Bystander effect and bullying: An application of the Theory of Planned Behaviour

Maeve Doyle, Christopher McLaughlin, Garry Prentice, Sharon Harris-Byrne

    Research output: Chapter in Book/Report/Conference proceedingConference contribution

    Abstract

    Objective: To apply the Theory of Planned Behaviour (TPB) in order to provide an integrated understanding of the decision process for the secondary student bystander to inform teachers to bullying event. Aims: To investigate the roles of attitude and subjective norm (SN), and perceived behavioural control (PBC) as outlined in the TPB in predicting decisions to inform a teacher of a bullying event. Method: A sample of male and female secondary students (N = 540) aged 16-18, completed a self report questionnaire from several rural secondary schools in the Republic of Ireland. Participants completed a short TPB based survey based on a given scenario. Results: Attitude, PBC and SN significantly predicted intentions to inform the teacher. Sex differences were also observed between variables. Conclusions: Overall, the model gave a comprehensive view and explanation of the bystander decision process to inform.
    LanguageEnglish
    Title of host publicationUnknown Host Publication
    Number of pages1
    Publication statusAccepted/In press - 3 Apr 2014
    Event2014 Northern Ireland Branch Annual Conference - Psychology for a Changing World - La Mon Hotel & Country Club, Castlereagh, Belfast
    Duration: 3 Apr 2014 → …

    Conference

    Conference2014 Northern Ireland Branch Annual Conference - Psychology for a Changing World
    Period3/04/14 → …

    Fingerprint

    Bystander Effect
    Bullying
    Students
    Ireland
    Sex Characteristics
    Self Report
    Surveys and Questionnaires

    Keywords

    • Bullying
    • Intentions to inform
    • Teachers
    • Theory of Planned Behaviour
    • Secondary School

    Cite this

    Doyle, M., McLaughlin, C., Prentice, G., & Harris-Byrne, S. (Accepted/In press). Bystander effect and bullying: An application of the Theory of Planned Behaviour. In Unknown Host Publication
    Doyle, Maeve ; McLaughlin, Christopher ; Prentice, Garry ; Harris-Byrne, Sharon. / Bystander effect and bullying: An application of the Theory of Planned Behaviour. Unknown Host Publication. 2014.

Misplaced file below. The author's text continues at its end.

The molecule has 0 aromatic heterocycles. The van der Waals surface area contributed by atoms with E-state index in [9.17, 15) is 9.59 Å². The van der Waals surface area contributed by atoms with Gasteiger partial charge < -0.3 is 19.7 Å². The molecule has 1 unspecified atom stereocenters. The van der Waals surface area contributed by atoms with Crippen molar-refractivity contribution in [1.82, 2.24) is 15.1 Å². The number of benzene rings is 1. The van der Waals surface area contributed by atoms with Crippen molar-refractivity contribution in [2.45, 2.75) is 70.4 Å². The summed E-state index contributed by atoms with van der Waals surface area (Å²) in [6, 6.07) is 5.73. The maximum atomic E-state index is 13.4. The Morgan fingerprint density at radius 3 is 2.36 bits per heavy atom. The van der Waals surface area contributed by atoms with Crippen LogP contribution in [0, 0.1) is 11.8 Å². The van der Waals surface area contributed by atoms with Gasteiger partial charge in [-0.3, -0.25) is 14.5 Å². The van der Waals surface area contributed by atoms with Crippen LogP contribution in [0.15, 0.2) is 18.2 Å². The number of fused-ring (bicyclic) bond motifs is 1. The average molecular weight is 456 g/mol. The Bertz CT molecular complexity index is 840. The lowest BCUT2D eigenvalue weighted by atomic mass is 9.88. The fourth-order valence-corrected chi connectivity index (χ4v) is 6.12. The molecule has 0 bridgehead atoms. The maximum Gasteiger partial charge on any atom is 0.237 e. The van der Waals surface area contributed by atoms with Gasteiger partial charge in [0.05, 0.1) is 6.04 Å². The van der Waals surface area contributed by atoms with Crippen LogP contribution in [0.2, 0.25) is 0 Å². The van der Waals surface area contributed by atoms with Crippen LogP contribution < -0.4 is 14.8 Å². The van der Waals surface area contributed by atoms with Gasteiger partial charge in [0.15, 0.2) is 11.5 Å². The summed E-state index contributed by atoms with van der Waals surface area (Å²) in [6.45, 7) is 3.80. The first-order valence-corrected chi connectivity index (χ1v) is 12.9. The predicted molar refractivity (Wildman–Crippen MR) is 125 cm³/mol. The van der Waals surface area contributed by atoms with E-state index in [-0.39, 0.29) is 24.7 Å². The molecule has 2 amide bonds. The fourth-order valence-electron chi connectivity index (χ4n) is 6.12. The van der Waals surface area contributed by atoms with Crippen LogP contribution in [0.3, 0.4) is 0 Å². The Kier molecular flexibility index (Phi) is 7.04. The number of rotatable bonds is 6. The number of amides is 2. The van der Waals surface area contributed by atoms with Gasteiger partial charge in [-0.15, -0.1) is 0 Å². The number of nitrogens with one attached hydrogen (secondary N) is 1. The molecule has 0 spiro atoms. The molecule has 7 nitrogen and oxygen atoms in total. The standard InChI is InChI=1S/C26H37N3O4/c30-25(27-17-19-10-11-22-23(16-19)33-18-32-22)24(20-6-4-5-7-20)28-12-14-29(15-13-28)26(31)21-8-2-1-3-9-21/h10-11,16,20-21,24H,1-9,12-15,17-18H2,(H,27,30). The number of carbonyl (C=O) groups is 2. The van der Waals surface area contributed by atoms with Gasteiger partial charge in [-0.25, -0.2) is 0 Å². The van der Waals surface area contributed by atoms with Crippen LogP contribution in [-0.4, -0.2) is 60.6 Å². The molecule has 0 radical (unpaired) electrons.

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    keywords = "Bullying, Intentions to inform, Teachers, Theory of Planned Behaviour, Secondary School",
    author = "Maeve Doyle and Christopher McLaughlin and Garry Prentice and Sharon Harris-Byrne",
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    Doyle, M, McLaughlin, C, Prentice, G & Harris-Byrne, S 2014, Bystander effect and bullying: An application of the Theory of Planned Behaviour. in Unknown Host Publication. 2014 Northern Ireland Branch Annual Conference - Psychology for a Changing World, 3/04/14.

    Bystander effect and bullying: An application of the Theory of Planned Behaviour. / Doyle, Maeve; McLaughlin, Christopher; Prentice, Garry; Harris-Byrne, Sharon.

    Unknown Host Publication. 2014.

    Research output: Chapter in Book/Report/Conference proceedingConference contribution

    TY - GEN

    T1 - Bystander effect and bullying: An application of the Theory of Planned Behaviour

    AU - Doyle, Maeve

    AU - McLaughlin, Christopher

    AU - Prentice, Garry

    AU - Harris-Byrne, Sharon

    PY - 2014/4/3

    Y1 - 2014/4/3

    N2 - Objective: To apply the Theory of Planned Behaviour (TPB) in order to provide an integrated understanding of the decision process for the secondary student bystander to inform teachers to bullying event. Aims: To investigate the roles of attitude and subjective norm (SN), and perceived behavioural control (PBC) as outlined in the TPB in predicting decisions to inform a teacher of a bullying event. Method: A sample of male and female secondary students (N = 540) aged 16-18, completed a self report questionnaire from several rural secondary schools in the Republic of Ireland. Participants completed a short TPB based survey based on a given scenario. Results: Attitude, PBC and SN significantly predicted intentions to inform the teacher. Sex differences were also observed between variables. Conclusions: Overall, the model gave a comprehensive view and explanation of the bystander decision process to inform.

    AB - Objective: To apply the Theory of Planned Behaviour (TPB) in order to provide an integrated understanding of the decision process for the secondary student bystander to inform teachers to bullying event. Aims: To investigate the roles of attitude and subjective norm (SN), and perceived behavioural control (PBC) as outlined in the TPB in predicting decisions to inform a teacher of a bullying event. Method: A sample of male and female secondary students (N = 540) aged 16-18, completed a self report questionnaire from several rural secondary schools in the Republic of Ireland. Participants completed a short TPB based survey based on a given scenario. Results: Attitude, PBC and SN significantly predicted intentions to inform the teacher. Sex differences were also observed between variables. Conclusions: Overall, the model gave a comprehensive view and explanation of the bystander decision process to inform.

    KW - Bullying

    KW - Intentions to inform

    KW - Teachers

    KW - Theory of Planned Behaviour

    KW - Secondary School

    M3 - Conference contribution

    BT - Unknown Host Publication

    ER -

    Doyle M, McLaughlin C, Prentice G, Harris-Byrne S. Bystander effect and bullying: An application of the Theory of Planned Behaviour. In Unknown Host Publication. 2014